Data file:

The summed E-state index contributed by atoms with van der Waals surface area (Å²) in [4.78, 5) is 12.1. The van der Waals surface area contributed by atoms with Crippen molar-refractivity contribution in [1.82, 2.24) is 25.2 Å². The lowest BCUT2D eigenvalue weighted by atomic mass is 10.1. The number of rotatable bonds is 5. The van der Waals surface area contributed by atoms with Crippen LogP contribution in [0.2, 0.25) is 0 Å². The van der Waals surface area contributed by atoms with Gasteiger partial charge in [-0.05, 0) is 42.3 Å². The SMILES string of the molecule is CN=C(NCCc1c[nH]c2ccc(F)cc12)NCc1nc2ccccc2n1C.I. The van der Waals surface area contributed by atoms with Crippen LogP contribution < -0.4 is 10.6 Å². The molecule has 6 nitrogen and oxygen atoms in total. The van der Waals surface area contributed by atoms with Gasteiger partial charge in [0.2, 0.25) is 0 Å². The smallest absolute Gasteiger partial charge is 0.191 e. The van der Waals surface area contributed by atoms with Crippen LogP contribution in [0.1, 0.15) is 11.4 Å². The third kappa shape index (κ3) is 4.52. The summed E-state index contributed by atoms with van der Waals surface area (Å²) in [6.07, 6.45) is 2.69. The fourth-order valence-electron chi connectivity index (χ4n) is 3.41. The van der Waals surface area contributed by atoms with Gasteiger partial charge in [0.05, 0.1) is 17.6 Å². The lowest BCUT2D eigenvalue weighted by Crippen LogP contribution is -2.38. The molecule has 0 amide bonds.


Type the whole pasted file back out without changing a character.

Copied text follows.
The summed E-state index contributed by atoms with van der Waals surface area (Å²) in [4.78, 5) is 12.1. The van der Waals surface area contributed by atoms with Crippen molar-refractivity contribution in [1.82, 2.24) is 25.2 Å². The lowest BCUT2D eigenvalue weighted by atomic mass is 10.1. The number of rotatable bonds is 5. The van der Waals surface area contributed by atoms with Crippen LogP contribution in [0.2, 0.25) is 0 Å². The van der Waals surface area contributed by atoms with Gasteiger partial charge in [-0.05, 0) is 42.3 Å². The SMILES string of the molecule is CN=C(NCCc1c[nH]c2ccc(F)cc12)NCc1nc2ccccc2n1C.I. The van der Waals surface area contributed by atoms with Crippen LogP contribution < -0.4 is 10.6 Å². The molecule has 6 nitrogen and oxygen atoms in total. The van der Waals surface area contributed by atoms with Gasteiger partial charge in [0.2, 0.25) is 0 Å². The smallest absolute Gasteiger partial charge is 0.191 e. The van der Waals surface area contributed by atoms with Crippen LogP contribution in [0.1, 0.15) is 11.4 Å². The third kappa shape index (κ3) is 4.52. The summed E-state index contributed by atoms with van der Waals surface area (Å²) in [6.07, 6.45) is 2.69. The fourth-order valence-electron chi connectivity index (χ4n) is 3.41. The van der Waals surface area contributed by atoms with Gasteiger partial charge in [0.05, 0.1) is 17.6 Å². The lowest BCUT2D eigenvalue weighted by Crippen LogP contribution is -2.38. The molecule has 0 amide bonds.